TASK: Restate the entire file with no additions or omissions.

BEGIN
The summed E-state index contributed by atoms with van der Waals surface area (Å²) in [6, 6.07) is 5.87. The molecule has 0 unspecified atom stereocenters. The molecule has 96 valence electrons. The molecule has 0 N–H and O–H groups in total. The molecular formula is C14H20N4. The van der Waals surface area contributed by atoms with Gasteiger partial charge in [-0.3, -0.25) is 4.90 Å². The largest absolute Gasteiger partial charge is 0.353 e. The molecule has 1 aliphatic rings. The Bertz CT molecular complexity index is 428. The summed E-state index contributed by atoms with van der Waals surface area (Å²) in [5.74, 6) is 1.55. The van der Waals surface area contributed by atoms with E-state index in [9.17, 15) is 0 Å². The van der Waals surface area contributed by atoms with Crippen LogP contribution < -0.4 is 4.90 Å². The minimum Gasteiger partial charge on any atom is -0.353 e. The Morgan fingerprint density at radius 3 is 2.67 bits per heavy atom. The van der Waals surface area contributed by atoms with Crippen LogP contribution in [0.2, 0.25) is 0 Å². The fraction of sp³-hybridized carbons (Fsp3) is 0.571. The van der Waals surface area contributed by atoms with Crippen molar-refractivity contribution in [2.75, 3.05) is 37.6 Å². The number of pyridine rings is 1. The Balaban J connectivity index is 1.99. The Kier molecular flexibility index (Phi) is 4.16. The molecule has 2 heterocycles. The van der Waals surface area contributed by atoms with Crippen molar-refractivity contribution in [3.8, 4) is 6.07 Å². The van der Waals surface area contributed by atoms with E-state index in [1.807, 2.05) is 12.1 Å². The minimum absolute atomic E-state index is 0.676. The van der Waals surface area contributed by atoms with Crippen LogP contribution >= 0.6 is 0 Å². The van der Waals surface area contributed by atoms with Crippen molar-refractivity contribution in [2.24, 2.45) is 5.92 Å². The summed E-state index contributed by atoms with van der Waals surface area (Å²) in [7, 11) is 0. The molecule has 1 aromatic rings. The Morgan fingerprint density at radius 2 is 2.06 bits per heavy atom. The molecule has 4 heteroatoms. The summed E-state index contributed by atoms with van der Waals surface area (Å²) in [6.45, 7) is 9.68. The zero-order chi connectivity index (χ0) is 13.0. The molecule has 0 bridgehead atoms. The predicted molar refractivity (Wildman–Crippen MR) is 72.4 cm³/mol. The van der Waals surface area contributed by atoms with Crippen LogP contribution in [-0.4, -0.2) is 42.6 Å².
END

The summed E-state index contributed by atoms with van der Waals surface area (Å²) in [6, 6.07) is 5.87. The molecule has 0 unspecified atom stereocenters. The molecule has 96 valence electrons. The molecule has 0 N–H and O–H groups in total. The molecular formula is C14H20N4. The van der Waals surface area contributed by atoms with Gasteiger partial charge in [-0.3, -0.25) is 4.90 Å². The largest absolute Gasteiger partial charge is 0.353 e. The molecule has 1 aliphatic rings. The Bertz CT molecular complexity index is 428. The summed E-state index contributed by atoms with van der Waals surface area (Å²) in [5.74, 6) is 1.55. The van der Waals surface area contributed by atoms with E-state index in [9.17, 15) is 0 Å². The van der Waals surface area contributed by atoms with Crippen LogP contribution < -0.4 is 4.90 Å². The minimum Gasteiger partial charge on any atom is -0.353 e. The Morgan fingerprint density at radius 3 is 2.67 bits per heavy atom. The van der Waals surface area contributed by atoms with Crippen LogP contribution in [0.2, 0.25) is 0 Å². The fraction of sp³-hybridized carbons (Fsp3) is 0.571. The van der Waals surface area contributed by atoms with Crippen molar-refractivity contribution in [2.75, 3.05) is 37.6 Å². The number of pyridine rings is 1. The Balaban J connectivity index is 1.99. The Kier molecular flexibility index (Phi) is 4.16. The molecule has 2 heterocycles. The van der Waals surface area contributed by atoms with Crippen molar-refractivity contribution in [3.8, 4) is 6.07 Å². The van der Waals surface area contributed by atoms with E-state index in [1.807, 2.05) is 12.1 Å². The minimum absolute atomic E-state index is 0.676. The van der Waals surface area contributed by atoms with Crippen LogP contribution >= 0.6 is 0 Å². The van der Waals surface area contributed by atoms with Crippen molar-refractivity contribution in [2.24, 2.45) is 5.92 Å². The summed E-state index contributed by atoms with van der Waals surface area (Å²) in [7, 11) is 0. The molecule has 1 aromatic rings. The Morgan fingerprint density at radius 2 is 2.06 bits per heavy atom. The molecule has 4 heteroatoms. The summed E-state index contributed by atoms with van der Waals surface area (Å²) in [6.45, 7) is 9.68. The zero-order chi connectivity index (χ0) is 13.0. The molecule has 0 bridgehead atoms. The predicted molar refractivity (Wildman–Crippen MR) is 72.4 cm³/mol. The van der Waals surface area contributed by atoms with Crippen LogP contribution in [-0.4, -0.2) is 42.6 Å².